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Thread: Can long-term anxiety cause this?

  1. #1

    Can long-term anxiety cause this?

    For a few months now I have had a sense of uneasiness, low mood, low energy and a lack of focus or drive. I suffer from allergies and often woke up with headaches and a level of drowsiness that wouldn't go away. To combat it, I would drink two cups of coffee a day that would provide me with a plethora of energy and focus. Sometimes it would come with a anxious side effect to where my mind would worry about the pain i was feeling in my chest (Which my doctor told me was a result of acid reflux.) Later down the line, my health anxiety seemed to continue about almost everything. I felt like a day couldn't go by where I wouldn't feel worried about something going into my body. I stopped going to the gym, university and stayed up through the night to play games and talk with my overseas friends. Resulting in an irregular sleep pattern. Then, suddenly? Nothing, it seem to just vanish. But that's when the feeling of low mood began to creep in.


    Now, because of the low mood everything begins to feel pointless, meaningless and existential thoughts crop up. It then reaches a point where i struggle to focus on what i'm doing. I feel derealization, to where my mind has an 'unrealistic and explainable' brief feeling of reality that i can't rationalise because i can't even explain it. Because my mind can't rationalise it, It turns into a scary thought of 'am i going crazy? oh my god i'm going nuts' to where my body goes into panic mode and begins panicking about panicking. To where it feels like i will never stop panicking because my brain is telling me it will never end. It often continues for hours until a rush of serotonin kicks and I feel calm. For a moment, i gain clarity and focus to where I start thinking 'Why was I so anxious? I feel so happy and content. I feel like me again. Those thoughts are just a result of a chemical imbalance' and it often lasts for a while, as the feeling seems to give me back control over my mind. Until the thought 'this calmness is just an illusion and this isn't the natural state' crops into my mind out of nowhere and anxiety flares up again. Again, nonsensical but it happens. Eventually that thought will pass but another that I previously stated will take it's place, accompanied by the low mood to where the cycle starts all over again.


    While in the past I have rejected medical help for my long-term anxiety disorder. I personally believe that now on top of medication, lifestyle changes and CBT, I can find a state of balance and control that I seem to have lost. But additionally, I want to reach out and ask for advice here on similar experiences and reassurance. Am I right in thinking that long-term anxiety has brought on this scary bout of depression that's working hand-in-hand to create this awful cycle?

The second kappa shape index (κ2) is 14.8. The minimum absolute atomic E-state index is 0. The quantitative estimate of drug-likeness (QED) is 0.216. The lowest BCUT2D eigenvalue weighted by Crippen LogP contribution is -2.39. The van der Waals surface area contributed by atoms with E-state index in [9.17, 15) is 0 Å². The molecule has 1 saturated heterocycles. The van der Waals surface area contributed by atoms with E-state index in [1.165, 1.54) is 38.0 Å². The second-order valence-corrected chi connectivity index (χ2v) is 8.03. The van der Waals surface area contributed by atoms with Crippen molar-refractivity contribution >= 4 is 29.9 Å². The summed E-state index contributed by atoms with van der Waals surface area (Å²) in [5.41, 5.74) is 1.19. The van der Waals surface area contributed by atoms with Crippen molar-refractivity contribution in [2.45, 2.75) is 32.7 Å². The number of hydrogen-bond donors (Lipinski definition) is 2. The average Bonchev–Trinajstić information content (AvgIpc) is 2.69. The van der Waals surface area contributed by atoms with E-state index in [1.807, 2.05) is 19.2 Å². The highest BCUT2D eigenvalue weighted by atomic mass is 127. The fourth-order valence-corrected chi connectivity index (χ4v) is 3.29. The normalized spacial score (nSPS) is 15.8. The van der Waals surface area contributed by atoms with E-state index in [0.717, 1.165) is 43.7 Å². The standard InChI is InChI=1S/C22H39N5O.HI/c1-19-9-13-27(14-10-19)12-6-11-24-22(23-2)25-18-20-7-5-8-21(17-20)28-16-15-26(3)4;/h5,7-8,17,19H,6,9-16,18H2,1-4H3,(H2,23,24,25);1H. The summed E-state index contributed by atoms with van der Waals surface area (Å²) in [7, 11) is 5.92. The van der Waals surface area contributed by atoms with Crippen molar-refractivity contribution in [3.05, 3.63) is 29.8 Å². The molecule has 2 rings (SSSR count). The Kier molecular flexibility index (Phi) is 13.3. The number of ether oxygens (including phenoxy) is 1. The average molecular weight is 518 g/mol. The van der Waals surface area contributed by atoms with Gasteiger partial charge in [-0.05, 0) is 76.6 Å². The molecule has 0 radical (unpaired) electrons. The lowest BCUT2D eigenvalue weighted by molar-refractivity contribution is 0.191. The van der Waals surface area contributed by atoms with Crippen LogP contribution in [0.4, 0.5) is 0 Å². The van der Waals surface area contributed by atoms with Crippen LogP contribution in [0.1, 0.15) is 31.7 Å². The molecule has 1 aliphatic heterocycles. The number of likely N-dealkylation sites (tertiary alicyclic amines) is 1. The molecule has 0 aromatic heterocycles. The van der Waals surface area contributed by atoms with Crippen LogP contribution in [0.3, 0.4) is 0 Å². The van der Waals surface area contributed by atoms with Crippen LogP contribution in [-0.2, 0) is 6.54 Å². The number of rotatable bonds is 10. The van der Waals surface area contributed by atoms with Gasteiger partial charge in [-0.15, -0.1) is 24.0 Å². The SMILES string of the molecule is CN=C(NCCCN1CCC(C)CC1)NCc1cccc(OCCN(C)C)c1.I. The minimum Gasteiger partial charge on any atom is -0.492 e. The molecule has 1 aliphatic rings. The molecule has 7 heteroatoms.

2. #2
    Join Date
    Jun 2018
    Posts
    139

    Re: Can long-term anxiety cause this?

    Yes, long-term anxiety can cause all the symptoms and reactions you describe, James. In fact, (not just) in my opinion, anxiety can cause or mimic just about every type of physical/psychological symptom known (and probably some that aren't known, too!). Anxiety and depression often go around in a pair, and it becomes difficult to know which came first or which is the driver. Go and visit your GP to see what they suggest your course of action should be.

    PS: Don't stop regular physical exercise - it is a widely-accepted antidote for depression. And don't abruptly stop coffee - your reflux might benefit, but you'll feel agitated and much lower in spirit until the caffeine withdrawal effects wear off.

  3. #3
    Join Date
    Jul 2016
    Posts
    1,027

    Re: Can long-term anxiety cause this?

    As a long time anxiety sufferer your posts resonates with me. It's a similar thing I went through and it snowballed over a period of around 2 years. Anxiety can lead to depression when you feel like the anxiety is controlling your life and there is no escape. At times it feels like torture, and torment. I gave in and decided medications where the best rope out of this hole. I might not agree with medications, but when you're down and you need a helping hand, they certainly do help you to see life in a more positive light which in turn allows you to tackle the problems with a rational mind.
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